After a lovely two week visit, Hazel and Tony are back to Cambridge tonight, via London. Tony (who is singing in the kitchen as I type) just returned from mailing home the pocket knife he purchased at Kidron’s Hardware, in Amish Country. 2 ½” blade, perfect, he announced to Tom on the way back. Then, “Bloody hell, I can’t take it on the airplane.” So Mr. Regular Bloke and my brother-in-law drove into “your little village” and dropped “three quid” at the post office to preempt TSA. “Yes, OK, not bad,” Tony said.
In the meantime, I purchased my loom, and I will even tell the price because it figures significantly. $150.00, Canadian. The owner sent me photos of every square inch of the loom, which he bought long ago and never used. It is a 36” Fanny LeClerc. Anyone who looks up current retail will just shake their head in disbelief.
Because neither the seller nor I have a truck, he broke it down to fit in his wagon, and is bringing tools in case we need to disassemble more of it to fit in my car. He even sent me the link to assembly instructions; I think he doesn’t believe I wove on the same loom for twenty years. Without metric tools to make repairs.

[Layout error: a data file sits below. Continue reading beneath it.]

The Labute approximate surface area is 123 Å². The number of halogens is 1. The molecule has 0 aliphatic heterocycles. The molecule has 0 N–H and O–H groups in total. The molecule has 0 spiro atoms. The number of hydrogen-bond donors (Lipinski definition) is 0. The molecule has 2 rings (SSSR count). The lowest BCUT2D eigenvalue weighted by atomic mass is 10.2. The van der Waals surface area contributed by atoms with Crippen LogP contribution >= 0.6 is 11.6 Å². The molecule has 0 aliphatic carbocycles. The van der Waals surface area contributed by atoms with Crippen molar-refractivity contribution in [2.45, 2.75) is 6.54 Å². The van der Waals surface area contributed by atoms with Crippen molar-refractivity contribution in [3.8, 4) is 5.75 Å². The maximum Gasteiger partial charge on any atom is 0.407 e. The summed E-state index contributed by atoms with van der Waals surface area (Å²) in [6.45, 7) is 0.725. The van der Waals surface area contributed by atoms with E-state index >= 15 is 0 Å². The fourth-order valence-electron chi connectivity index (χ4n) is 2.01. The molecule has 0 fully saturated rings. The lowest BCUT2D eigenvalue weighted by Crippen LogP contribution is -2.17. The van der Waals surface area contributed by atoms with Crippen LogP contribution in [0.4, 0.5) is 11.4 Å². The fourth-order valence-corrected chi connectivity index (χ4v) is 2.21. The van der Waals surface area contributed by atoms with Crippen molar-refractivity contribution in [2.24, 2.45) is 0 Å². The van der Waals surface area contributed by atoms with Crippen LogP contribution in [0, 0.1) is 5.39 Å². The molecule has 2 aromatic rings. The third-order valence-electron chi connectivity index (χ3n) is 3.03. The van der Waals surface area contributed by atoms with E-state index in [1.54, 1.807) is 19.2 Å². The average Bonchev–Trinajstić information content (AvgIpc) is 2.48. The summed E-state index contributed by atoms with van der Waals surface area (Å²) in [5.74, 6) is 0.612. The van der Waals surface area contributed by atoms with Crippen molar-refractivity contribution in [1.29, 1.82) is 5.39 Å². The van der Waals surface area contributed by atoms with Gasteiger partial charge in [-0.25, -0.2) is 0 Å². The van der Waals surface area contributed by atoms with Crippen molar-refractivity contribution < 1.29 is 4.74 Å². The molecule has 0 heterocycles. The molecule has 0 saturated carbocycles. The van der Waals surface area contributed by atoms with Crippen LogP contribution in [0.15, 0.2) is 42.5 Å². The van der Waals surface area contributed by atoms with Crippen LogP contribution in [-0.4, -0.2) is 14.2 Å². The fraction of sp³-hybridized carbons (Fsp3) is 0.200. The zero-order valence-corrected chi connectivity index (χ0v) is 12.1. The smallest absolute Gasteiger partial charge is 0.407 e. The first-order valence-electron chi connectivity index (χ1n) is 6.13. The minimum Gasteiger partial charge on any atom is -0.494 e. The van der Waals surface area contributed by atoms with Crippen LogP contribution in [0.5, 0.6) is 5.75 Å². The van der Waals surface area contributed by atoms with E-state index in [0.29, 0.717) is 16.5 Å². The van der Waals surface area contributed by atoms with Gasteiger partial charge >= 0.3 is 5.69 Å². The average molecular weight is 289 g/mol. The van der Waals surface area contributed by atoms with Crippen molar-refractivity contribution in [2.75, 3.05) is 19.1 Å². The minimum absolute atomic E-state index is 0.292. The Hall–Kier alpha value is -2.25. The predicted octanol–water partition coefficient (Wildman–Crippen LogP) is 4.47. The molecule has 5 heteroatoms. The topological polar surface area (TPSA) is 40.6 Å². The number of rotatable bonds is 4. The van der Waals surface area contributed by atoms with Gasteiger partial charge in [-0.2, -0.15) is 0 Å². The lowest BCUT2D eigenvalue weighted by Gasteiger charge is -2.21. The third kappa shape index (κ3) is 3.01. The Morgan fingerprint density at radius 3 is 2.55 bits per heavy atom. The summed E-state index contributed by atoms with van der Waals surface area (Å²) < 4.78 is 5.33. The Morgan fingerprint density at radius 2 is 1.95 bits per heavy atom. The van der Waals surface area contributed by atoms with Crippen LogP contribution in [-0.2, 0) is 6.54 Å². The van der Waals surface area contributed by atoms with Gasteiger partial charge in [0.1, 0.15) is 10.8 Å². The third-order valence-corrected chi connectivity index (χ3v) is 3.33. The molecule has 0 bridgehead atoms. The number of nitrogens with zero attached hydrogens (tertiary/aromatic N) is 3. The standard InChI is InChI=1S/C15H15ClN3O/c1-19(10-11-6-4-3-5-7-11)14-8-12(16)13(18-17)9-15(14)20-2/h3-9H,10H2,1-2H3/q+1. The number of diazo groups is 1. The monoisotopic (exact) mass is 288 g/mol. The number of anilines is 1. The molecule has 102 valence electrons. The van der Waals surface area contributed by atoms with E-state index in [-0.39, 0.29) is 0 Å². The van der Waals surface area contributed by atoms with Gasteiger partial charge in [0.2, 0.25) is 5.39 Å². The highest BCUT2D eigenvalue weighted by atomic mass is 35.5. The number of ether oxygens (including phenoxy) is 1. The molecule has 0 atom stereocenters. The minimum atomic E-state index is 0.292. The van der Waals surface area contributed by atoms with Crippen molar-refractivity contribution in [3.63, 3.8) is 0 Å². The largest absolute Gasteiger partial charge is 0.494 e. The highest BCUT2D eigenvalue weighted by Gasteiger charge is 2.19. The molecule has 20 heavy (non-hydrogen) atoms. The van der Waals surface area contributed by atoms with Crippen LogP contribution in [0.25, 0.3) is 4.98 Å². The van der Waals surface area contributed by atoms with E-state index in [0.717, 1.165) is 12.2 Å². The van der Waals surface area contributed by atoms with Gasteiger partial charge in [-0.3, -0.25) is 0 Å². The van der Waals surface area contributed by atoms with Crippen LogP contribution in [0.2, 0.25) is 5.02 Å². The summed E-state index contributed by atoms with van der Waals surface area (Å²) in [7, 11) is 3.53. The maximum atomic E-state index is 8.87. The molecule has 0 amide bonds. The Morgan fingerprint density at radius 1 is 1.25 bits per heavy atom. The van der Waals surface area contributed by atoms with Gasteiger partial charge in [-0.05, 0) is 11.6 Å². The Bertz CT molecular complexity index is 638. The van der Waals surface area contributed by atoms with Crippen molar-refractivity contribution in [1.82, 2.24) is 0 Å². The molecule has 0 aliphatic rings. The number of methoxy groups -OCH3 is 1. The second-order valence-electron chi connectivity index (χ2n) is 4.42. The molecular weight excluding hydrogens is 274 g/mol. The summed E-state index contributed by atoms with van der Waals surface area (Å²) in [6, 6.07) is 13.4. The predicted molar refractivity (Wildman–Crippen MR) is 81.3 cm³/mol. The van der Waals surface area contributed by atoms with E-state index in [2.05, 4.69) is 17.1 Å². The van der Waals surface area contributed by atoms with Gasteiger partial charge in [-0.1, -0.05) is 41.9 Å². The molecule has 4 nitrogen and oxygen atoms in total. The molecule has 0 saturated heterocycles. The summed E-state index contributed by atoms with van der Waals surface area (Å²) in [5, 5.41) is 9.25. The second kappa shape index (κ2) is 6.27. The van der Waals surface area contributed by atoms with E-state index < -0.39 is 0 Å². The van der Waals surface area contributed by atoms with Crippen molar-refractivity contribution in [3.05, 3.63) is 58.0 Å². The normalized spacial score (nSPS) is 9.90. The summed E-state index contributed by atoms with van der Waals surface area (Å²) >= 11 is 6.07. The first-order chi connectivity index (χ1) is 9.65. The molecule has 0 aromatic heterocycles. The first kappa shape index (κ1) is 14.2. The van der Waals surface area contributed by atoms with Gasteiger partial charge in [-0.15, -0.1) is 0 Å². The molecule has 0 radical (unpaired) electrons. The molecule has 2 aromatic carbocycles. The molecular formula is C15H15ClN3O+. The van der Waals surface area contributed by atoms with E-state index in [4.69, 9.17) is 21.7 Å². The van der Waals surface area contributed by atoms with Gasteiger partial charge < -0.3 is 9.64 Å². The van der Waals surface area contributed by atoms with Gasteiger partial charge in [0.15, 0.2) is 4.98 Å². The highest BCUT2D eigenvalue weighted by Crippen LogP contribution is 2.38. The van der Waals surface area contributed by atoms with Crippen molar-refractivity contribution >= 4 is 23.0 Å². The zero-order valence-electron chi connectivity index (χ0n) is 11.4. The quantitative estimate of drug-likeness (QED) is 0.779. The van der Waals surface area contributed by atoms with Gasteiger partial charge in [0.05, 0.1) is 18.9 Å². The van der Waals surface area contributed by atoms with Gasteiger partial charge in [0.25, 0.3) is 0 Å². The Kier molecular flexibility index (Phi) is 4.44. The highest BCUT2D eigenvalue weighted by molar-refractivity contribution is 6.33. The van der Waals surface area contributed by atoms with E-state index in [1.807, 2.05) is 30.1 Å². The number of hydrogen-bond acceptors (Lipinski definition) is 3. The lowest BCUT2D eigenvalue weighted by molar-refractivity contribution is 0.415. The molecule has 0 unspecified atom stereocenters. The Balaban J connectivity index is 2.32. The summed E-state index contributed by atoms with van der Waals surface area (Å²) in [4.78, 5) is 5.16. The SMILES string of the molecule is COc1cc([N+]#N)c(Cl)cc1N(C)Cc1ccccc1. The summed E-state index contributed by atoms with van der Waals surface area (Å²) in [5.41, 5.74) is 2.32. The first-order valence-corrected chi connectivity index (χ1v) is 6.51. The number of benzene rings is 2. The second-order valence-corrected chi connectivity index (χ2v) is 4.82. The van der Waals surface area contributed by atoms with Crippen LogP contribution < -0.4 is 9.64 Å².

I digress. I bought the loom three weeks ago; the seller took the listing off Kijiji and held it without payment, and now has disassembled it for me. Further, he is driving a hundred miles to a hockey match with his son and will meet me, essentially on the other side of the Peace Bridge.
I went to the bank and bought two one hundred Canadian bills to give him. The purchase took twenty minutes of paperwork, and not all because the teller had to consult her supervisor, who also read every line on the computer screen before touching a key. It was the paperwork! I could take thousands from the ATM machine in less than a minute, with no questions asked. If I had thousands.
I was to return today, after noon, to pick up the money.
The receipt of what amounts to pocket money took another twenty minutes. Temper would not facilitate the transaction, so I settled for putting my forehead on the counter, in clear view of an extra person, who I hope was a regional supervisor. I looked up only to sign paper work and retrieve my driver’s license, which had to be copied.
The delay was frustrating because I also needed to drop my car at the garage for new tires, which I need before winter in any event, and am a good enough citizen to think ahead and not blow out a tire on our interstate or, heaven help me, the Queen Elizabeth Way.
Now baby has new shoes, Tony and Hazel will be home in the morning; the loom on Sunday. I have no idea how fast the post office moves a little knife for three quid postage.